earliest hero Duke of Zhou
  • Cast Bronze metallurgy
  • Cultivation of millet in north, rice in south
  • Decentralized politically divine kingship w/
  • Writing system oracle bones

Bronze-Age Empires
  • Possession of bronze allowed military innovators
    to conquer others
  • Empire area of centralized control over diverse
  • Land Empires, e.g. Assyrian
  • Maritime Empires, e.g. Phoenician
  • Developed new ways of ruling, etc.
  • Empires pass through stages

Bronze Age Empires
  • Extensive trading networks allowed empires to
    exist without river-valleys
  • Marked social stratification possession of
    Bronze by elite
  • Chariot warfare and other innovations siege

Fall of the Bronze Age
  • Starting in 1200 BCE, most Bronze Age
    civilizations fell
  • Invasion by nomadic peoples (e.g. Aryans from
    central Asia)
  • Invasion by diverse groups (e.g. Sea Peoples)
  • Systems failure followed defeats and in-fighting
    (e.g. Trojan War)

Period 2 600 BCE 600 CE 20 of Test
Rise of Classical Period Civilizations
  • Nomadic invaders assimilated into local culture,
    creating syncretic cultures
  • Influence of river-valley cultures continued,
    e.g. Egyptian and Mycenaean on Greek, became
    Cultural Hearths

Political Forms of State
  • An Empire or Civilization can have any of the
    following political forms of state
  • Monarch Rule by one person (e.g. King)
  • Theocracy Rule by priests
  • Oligarchy Rule by a small group of elite
  • Aristocracy Rule by a traditional elite class
  • Democracy Rule by vote of citizens

Common themes of Classical Civilizations
  • New patterns of social inequality
  • Sophisticated Bureaucracy
  • Formalized cultural systems
  • Universal religions
  • A Lingua Franca
  • Internal and external trade
  • Infrastructure
  • Rigid gender roles
  • Iron metallurgy
  • Large populations

Case Studies - Greece
  • Greek city-states not unified until threatened by
    Persian Empire (dry-farmers)
  • Some poliis (city-states) democratic
  • Influenced by Mediterranean cultural hearth
    Greek is cultural not political
  • Traded wine, olives, pottery in Mediterranean
  • Women had lower status worst in Athens
  • Rationalism under Socrates, Plato, Aristotle
  • Architecture Parthenon
  • Fall Fighting between city-states made
    vulnerable to Macedonians (Phillip II

Case Studies Rome
  • Developed around Tiber river Latins enslaved by
  • Ca. 500 BCE broke free, established Republic
    (democratic government)
  • Conquered Italy, then the Eastern Western
    Mediterranean (conflict w/Carthage Punic Wars)
  • Fought to expand empire into Gaul and beyond

Case Study-Rome
  • Traded with China along silk road, dominated
    Mediterranean trade, traded with Coastal Africa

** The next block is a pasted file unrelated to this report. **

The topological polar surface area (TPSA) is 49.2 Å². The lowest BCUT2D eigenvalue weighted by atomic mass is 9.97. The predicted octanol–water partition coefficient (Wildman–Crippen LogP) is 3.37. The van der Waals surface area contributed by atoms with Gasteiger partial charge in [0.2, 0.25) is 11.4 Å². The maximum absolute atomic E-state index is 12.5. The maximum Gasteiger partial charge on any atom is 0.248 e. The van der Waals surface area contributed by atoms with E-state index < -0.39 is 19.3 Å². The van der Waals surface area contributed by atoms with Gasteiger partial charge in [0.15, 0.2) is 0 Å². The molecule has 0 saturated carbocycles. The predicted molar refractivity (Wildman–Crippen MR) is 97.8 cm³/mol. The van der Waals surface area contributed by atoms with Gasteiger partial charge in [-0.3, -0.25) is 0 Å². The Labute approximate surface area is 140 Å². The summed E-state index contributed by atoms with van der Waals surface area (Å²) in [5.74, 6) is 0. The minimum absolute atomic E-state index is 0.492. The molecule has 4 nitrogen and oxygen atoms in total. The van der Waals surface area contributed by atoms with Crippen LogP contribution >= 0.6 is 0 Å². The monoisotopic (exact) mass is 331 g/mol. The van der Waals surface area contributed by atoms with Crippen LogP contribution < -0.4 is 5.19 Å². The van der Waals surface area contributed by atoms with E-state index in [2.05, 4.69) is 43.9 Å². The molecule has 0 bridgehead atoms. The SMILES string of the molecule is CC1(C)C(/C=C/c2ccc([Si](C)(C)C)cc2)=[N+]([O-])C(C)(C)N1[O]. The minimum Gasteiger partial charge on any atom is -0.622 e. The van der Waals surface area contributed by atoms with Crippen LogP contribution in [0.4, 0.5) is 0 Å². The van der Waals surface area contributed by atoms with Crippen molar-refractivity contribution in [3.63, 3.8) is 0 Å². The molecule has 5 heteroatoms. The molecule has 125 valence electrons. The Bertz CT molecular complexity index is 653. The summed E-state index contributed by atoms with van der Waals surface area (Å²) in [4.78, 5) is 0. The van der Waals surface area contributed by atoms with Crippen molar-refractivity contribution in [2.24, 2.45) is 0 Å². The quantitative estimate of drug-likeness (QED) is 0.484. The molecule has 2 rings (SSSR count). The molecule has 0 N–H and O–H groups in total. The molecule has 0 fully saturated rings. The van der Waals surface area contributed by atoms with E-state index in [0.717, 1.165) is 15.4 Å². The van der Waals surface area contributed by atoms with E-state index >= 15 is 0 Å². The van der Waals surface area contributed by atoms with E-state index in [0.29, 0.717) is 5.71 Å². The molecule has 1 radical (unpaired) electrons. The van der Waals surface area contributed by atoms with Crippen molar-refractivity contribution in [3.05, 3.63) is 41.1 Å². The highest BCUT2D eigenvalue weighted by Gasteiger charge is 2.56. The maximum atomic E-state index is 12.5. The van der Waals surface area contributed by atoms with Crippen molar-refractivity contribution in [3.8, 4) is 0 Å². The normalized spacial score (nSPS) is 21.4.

India through IO Saharan networks
  • Developed written law code (12 tablets),
    concrete, the Roman Arch (improved), road system
  • Co-opted Greek culture revered ( stole)
  • C. 30 BCE Civil conflict leads to EMPIRE
  • Empire lasted until c. 400 CE moved to

Case Study Rome
  • Fall result of several interrelated factors
  • Decline of small farmers and subsequent
  • Nomadic migration and invasions (German and
    Central Asian peoples)
  • Expense of maintaining extensive borders
  • Decadence of wealthy loss of civitas
  • Disease and environmental problems

Case Study Gupta Maurya India
  • Limited political centralization
  • High taxes 25 50
  • Religions of state Buddhism under Ashoka,
    Hinduism under later rulers
  • Status of women higher than Rome or China, but
    still not equal (e.g. Sati)
  • Theater-state and use of rituals extensive
  • Traded with Africa, Europe, Asia
  • Important innovations 0, fractions, inoculation
  • Fall result of overspending on military

Case Study China
  • Kingdoms unified by Chin Shihuangdi
  • Great Wall, coinage, weights measures
  • Development of Daoism and Confucianism
  • Legalistic policies led to fall after death
  • Han Empire (200 BCE 200 CE)
  • Lingua Franca Mandarin Chinese
  • Han ethnic group dominant over others
  • Constant threat from central asian nomads
  • Trade with Rome and India through Silk Route and
    IO Trade Network

Case Study China
  • Confucian Exam System used for some positions
  • Synthesis of Confucianism, Taoism, and Buddhism
    developed Han Synthesis
  • Fall of Han due to several factors
  • Invasion by nomadic peoples on horseback
  • Corruption cabalism in government
  • Natural disasters, disease, drought
  • Infrastructural failure (esp. Yellow River)

Case Study Mayan Culture
  • Had roots in older hearth of Olmec Toltec
  • De-centralized city states MAYAN is a culture
    like GREEK
  • Social stratification urban elite
  • Trade limited for light, high-value objects
  • Reverence of Jaguar
  • Primary crop Corn but also beans
  • Conquest of Aztec (c. 1200 CE) resulted in
    Imperial Control
  • Systems failure for some states environmentally
    unsound practices
  • Astronomical science, zero

Fall of Classical Period Civs
  • Commonalities
  • Nomadic invasions
  • Loss of trade contacts
  • Disease natural disasters